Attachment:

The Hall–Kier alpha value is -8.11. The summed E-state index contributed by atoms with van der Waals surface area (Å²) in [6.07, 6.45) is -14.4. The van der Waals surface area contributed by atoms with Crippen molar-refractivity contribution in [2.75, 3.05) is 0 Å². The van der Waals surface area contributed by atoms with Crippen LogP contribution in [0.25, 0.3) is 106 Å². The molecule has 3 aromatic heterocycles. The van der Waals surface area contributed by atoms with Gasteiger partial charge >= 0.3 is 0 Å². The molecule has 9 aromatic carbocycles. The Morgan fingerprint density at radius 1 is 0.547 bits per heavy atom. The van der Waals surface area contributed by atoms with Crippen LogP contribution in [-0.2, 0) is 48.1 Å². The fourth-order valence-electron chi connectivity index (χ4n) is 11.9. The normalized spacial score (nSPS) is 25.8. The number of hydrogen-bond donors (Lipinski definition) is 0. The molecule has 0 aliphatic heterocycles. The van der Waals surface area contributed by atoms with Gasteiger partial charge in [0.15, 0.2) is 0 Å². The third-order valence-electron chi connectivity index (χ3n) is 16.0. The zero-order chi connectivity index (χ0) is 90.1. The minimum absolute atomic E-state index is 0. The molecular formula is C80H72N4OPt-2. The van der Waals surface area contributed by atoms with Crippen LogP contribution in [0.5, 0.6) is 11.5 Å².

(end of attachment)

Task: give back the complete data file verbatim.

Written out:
The Hall–Kier alpha value is -8.11. The summed E-state index contributed by atoms with van der Waals surface area (Å²) in [6.07, 6.45) is -14.4. The van der Waals surface area contributed by atoms with Crippen molar-refractivity contribution in [2.75, 3.05) is 0 Å². The van der Waals surface area contributed by atoms with Crippen LogP contribution in [0.25, 0.3) is 106 Å². The molecule has 3 aromatic heterocycles. The van der Waals surface area contributed by atoms with Gasteiger partial charge >= 0.3 is 0 Å². The molecule has 9 aromatic carbocycles. The Morgan fingerprint density at radius 1 is 0.547 bits per heavy atom. The van der Waals surface area contributed by atoms with Crippen LogP contribution in [-0.2, 0) is 48.1 Å². The fourth-order valence-electron chi connectivity index (χ4n) is 11.9. The normalized spacial score (nSPS) is 25.8. The number of hydrogen-bond donors (Lipinski definition) is 0. The molecule has 0 aliphatic heterocycles. The van der Waals surface area contributed by atoms with Gasteiger partial charge in [0.15, 0.2) is 0 Å². The third-order valence-electron chi connectivity index (χ3n) is 16.0. The zero-order chi connectivity index (χ0) is 90.1. The minimum absolute atomic E-state index is 0. The molecular formula is C80H72N4OPt-2. The van der Waals surface area contributed by atoms with Crippen LogP contribution in [0.5, 0.6) is 11.5 Å².